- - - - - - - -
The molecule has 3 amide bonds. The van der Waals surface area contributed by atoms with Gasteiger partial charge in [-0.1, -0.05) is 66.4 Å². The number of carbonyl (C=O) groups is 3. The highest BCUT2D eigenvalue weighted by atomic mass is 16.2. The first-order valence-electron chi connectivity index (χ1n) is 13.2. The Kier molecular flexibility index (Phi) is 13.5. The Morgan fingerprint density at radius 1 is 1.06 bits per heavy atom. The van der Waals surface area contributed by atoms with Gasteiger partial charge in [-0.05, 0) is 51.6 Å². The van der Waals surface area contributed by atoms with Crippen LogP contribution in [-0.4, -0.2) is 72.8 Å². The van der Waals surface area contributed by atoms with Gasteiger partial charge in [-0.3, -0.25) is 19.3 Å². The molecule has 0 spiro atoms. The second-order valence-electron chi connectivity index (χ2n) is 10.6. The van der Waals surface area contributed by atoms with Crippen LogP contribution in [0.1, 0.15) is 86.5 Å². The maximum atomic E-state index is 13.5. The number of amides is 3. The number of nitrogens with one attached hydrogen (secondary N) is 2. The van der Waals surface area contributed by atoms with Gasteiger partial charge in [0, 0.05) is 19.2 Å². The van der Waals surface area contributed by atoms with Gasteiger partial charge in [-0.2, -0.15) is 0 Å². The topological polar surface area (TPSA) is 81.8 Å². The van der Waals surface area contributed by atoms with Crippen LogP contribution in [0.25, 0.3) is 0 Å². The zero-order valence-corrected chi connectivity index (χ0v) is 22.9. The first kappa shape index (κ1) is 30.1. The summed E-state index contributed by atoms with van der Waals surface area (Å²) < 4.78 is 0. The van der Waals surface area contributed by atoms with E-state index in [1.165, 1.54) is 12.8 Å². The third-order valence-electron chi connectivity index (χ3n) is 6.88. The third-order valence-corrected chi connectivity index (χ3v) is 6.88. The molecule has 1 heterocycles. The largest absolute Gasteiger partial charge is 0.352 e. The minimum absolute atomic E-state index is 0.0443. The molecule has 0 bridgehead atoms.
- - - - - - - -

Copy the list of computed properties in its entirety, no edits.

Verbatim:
The molecule has 3 amide bonds. The van der Waals surface area contributed by atoms with Gasteiger partial charge in [-0.1, -0.05) is 66.4 Å². The number of carbonyl (C=O) groups is 3. The highest BCUT2D eigenvalue weighted by atomic mass is 16.2. The first-order valence-electron chi connectivity index (χ1n) is 13.2. The Kier molecular flexibility index (Phi) is 13.5. The Morgan fingerprint density at radius 1 is 1.06 bits per heavy atom. The van der Waals surface area contributed by atoms with Gasteiger partial charge in [-0.05, 0) is 51.6 Å². The van der Waals surface area contributed by atoms with Crippen LogP contribution in [-0.4, -0.2) is 72.8 Å². The van der Waals surface area contributed by atoms with Gasteiger partial charge in [-0.3, -0.25) is 19.3 Å². The molecule has 0 spiro atoms. The second-order valence-electron chi connectivity index (χ2n) is 10.6. The van der Waals surface area contributed by atoms with Crippen LogP contribution in [0.1, 0.15) is 86.5 Å². The maximum atomic E-state index is 13.5. The number of amides is 3. The number of nitrogens with one attached hydrogen (secondary N) is 2. The van der Waals surface area contributed by atoms with Gasteiger partial charge in [0, 0.05) is 19.2 Å². The van der Waals surface area contributed by atoms with Gasteiger partial charge in [-0.2, -0.15) is 0 Å². The topological polar surface area (TPSA) is 81.8 Å². The van der Waals surface area contributed by atoms with Crippen LogP contribution in [0.25, 0.3) is 0 Å². The zero-order valence-corrected chi connectivity index (χ0v) is 22.9. The first kappa shape index (κ1) is 30.1. The summed E-state index contributed by atoms with van der Waals surface area (Å²) < 4.78 is 0. The van der Waals surface area contributed by atoms with E-state index in [1.165, 1.54) is 12.8 Å². The third-order valence-electron chi connectivity index (χ3n) is 6.88. The third-order valence-corrected chi connectivity index (χ3v) is 6.88. The molecule has 1 heterocycles. The largest absolute Gasteiger partial charge is 0.352 e. The minimum absolute atomic E-state index is 0.0443. The molecule has 0 bridgehead atoms.